There’s a certain fear that comes with hearing how big a world map is in games these days. Knowing how big a map is can be a truly daunting prospect. The Witcher 3 has been sat in its box on my shelf since launch, anytime someone brings it up I mumble something about having just moved house and wanting to make sure I give myself plenty of time to get into it.
Open worlds are getting too big for me, my enjoyment is waning. I’ve been playing Arkham Knight, and the whole time I’ve been playing I’ve been reminiscing about how awesome Arkham Asylum was, there was a simple beauty to that game. Here’s a logical closed off environment that fits in a story logic and but also the world around it and whilst it is a big sandbox allowing you to explore where you need or want, it also feels concise. Jump forward a few games and not only are you now having to sit through a whole game where Scarecrow is the big bad but also the city is massive, so massive they’ve had to give you a car to get around. People wanted a Batmobile in Arkham Asylum and City but it wasn’t needed, we could get around quickly enough and as you progressed you found shortcuts of sorts. Arkham Knight has given the players a need for a car but only because they themselves made the city too big to traverse. With all this space it’s harder to get a feel for this location, it also means that the lack of innocent civilians is far more noticeable. Asylum was the best game in the series and being 4 games deep at this point it’s hard for me personally not to blame Rocksteady, and Warner Bros, from having diluted their game with land mass.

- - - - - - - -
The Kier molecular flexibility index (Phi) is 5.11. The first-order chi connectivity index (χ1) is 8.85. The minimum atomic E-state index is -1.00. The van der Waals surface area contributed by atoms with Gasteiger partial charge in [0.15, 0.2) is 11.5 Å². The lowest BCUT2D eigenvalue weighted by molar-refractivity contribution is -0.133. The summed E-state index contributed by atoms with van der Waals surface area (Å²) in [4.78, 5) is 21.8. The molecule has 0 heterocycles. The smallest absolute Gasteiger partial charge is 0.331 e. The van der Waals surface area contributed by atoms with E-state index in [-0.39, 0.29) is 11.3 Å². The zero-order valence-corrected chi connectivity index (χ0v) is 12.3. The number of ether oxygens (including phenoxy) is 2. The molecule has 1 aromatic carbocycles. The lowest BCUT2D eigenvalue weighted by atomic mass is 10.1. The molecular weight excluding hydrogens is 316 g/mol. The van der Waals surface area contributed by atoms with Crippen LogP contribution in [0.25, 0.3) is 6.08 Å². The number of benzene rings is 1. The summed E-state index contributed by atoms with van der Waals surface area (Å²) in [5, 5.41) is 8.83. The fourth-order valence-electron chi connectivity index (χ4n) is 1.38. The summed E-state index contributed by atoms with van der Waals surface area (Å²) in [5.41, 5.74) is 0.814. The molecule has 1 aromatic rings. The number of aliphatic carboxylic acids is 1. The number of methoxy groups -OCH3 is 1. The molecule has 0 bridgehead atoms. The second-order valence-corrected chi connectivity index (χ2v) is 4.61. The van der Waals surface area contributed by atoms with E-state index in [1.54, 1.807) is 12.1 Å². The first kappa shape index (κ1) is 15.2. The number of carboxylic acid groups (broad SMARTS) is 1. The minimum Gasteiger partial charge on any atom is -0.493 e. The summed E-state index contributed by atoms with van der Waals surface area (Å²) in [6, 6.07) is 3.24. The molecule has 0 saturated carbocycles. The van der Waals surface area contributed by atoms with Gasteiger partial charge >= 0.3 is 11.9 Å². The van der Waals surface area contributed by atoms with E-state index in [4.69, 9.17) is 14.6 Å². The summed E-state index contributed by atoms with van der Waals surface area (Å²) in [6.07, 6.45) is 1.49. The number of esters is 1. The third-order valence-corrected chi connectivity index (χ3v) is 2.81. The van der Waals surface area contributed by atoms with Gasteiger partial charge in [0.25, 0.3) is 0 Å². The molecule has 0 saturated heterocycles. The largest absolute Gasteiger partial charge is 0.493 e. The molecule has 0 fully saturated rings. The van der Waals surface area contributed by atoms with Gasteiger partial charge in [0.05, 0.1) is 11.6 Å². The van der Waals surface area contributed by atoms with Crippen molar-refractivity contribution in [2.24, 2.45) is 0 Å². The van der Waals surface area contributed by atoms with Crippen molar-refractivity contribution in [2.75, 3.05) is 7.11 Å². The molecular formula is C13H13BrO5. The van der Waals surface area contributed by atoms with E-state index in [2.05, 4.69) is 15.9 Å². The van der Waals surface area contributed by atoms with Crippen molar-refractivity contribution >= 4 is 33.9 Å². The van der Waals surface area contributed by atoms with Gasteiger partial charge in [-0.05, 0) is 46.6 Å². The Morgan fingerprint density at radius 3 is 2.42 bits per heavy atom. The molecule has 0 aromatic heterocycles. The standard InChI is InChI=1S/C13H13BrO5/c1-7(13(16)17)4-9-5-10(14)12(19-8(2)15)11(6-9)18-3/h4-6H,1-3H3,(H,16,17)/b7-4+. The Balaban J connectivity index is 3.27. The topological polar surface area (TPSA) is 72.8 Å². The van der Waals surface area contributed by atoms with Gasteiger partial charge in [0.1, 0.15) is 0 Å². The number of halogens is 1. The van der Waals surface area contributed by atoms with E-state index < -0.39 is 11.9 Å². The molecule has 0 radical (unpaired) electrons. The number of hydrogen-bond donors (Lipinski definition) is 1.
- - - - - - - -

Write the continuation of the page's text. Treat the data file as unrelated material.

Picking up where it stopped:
Whether it’s the size of the turf you’re on or the sheer number of side missions you have littered on the map, it’s getting harder and harder not to just say ‘fuck that…’. There was a time when every other game was an open world game, the late PS2 early 360 era especially was trying to cash in on that sweet GTA money. Some succeeded in getting their franchises off the ground like Saints Row and Just Cause, but games like The Godfather, Scarface and Gun struggled to get a series going. I know that modern open world games sell like hot cakes no matter what the content, and it’s a shame, because with each open world game getting a sequel and the developer thinking they need to go bigger means we’re now at a point where we’re getting Just Cause 3 boasting 400 square miles of to play in. It’s hard to love an expanse that big. When you ask someone to say where their favourite place is in the world they’re like to name a beautiful area they know, a house or even maybe a city, not often will they name somewhere which is 400 square miles in size. Bigger used to be better in open world games, in fact that used to be the requirement, but as I get older and as I have gotten lazier I can’t help but look back with rose-tinted specs at those days where I was in a sandbox rather than an open world and games didn’t force me to walk for 20 minutes between missions.